Photography courtesy of Lowell Washburn, all rights reserved.
I love bow hunting – especially during the November rut when big Iowa bucks are on the move. In spite of some close calls, I don’t necessarily bag a buck, of course. In fact, on most years I don’t, which is why I find myself returning to the woods in January.
Although a lot of bow hunters don’t enjoy sitting in a tree during frigid winter weather, late season deer hunts have a lot to offer. By now, all of the gun seasons have passed, and the timbers are quiet. Solitude envelopes the landscape. And for me at least, there is just something about sitting in a snow-covered woodland that is unsurpassed. The quiet beauty is unparalleled, as are the sights and sounds of the creatures that inhabit this winter wonderland.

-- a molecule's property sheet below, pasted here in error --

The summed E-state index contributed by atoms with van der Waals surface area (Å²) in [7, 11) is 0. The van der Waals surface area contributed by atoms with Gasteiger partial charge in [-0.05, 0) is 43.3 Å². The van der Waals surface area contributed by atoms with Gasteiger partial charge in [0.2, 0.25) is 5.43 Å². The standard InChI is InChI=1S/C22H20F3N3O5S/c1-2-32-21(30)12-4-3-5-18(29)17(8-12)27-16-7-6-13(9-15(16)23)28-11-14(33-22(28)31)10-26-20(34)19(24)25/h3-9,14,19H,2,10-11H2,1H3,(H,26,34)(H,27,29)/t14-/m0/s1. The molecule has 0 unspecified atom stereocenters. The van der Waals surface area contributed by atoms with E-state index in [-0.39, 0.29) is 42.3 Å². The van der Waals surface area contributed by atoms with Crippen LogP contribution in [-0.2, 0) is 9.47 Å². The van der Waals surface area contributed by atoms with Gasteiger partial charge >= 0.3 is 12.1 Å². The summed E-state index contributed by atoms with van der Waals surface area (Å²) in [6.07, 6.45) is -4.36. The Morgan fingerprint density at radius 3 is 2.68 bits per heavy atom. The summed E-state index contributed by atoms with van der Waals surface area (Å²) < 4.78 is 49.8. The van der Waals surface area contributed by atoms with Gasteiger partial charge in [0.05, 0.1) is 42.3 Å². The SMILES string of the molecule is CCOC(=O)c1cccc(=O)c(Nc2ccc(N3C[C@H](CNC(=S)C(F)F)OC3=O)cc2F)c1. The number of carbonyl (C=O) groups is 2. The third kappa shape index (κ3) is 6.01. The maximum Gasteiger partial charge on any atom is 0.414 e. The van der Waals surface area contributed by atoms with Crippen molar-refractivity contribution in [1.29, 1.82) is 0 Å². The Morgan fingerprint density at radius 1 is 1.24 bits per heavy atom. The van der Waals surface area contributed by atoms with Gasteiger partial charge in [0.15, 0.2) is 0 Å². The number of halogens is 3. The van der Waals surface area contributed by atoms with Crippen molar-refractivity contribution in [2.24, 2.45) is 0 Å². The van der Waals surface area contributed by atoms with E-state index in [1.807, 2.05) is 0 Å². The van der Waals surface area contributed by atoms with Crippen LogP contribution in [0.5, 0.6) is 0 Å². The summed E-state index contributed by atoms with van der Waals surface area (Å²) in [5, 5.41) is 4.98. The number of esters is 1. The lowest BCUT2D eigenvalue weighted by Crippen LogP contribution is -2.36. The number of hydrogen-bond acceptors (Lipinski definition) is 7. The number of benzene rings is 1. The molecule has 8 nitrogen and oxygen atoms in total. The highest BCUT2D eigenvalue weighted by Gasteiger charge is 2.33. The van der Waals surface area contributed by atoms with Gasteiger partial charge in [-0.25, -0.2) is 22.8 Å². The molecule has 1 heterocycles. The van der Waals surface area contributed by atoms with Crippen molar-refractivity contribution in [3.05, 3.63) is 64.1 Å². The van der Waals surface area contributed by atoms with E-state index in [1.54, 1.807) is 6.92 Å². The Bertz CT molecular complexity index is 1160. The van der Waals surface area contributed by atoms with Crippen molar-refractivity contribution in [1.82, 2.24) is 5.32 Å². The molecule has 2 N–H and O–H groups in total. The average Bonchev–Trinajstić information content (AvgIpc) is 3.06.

Winter hunts are much different from those I enjoyed in the fall. Instead of hoping for the Big One to come my way, my late season outings are mainly about the venison. At our house, we love venison. A lean, clean, delicious, and purely organic form of protein, I cringe at the thought of a winter without it.
This year, I’ve had the good fortune of harvesting two hog-fat does during Iowa’s end-of-the-line, late season. In addition to the anticipation that comes with observing approaching white-tails, the hunts also included close encounters with wintering songbirds, courting owls, wild turkeys, and a lone coyote that at least paused to listen as I attempted to squeak him in.
Cut into thick steaks, stew meat, and prime backstrap medallions, the second doe is going into the freezer this afternoon. As the weeks pass, every savory meal will provide a vivid reminder of the thrill and beauty of Iowa’s winter woodlands.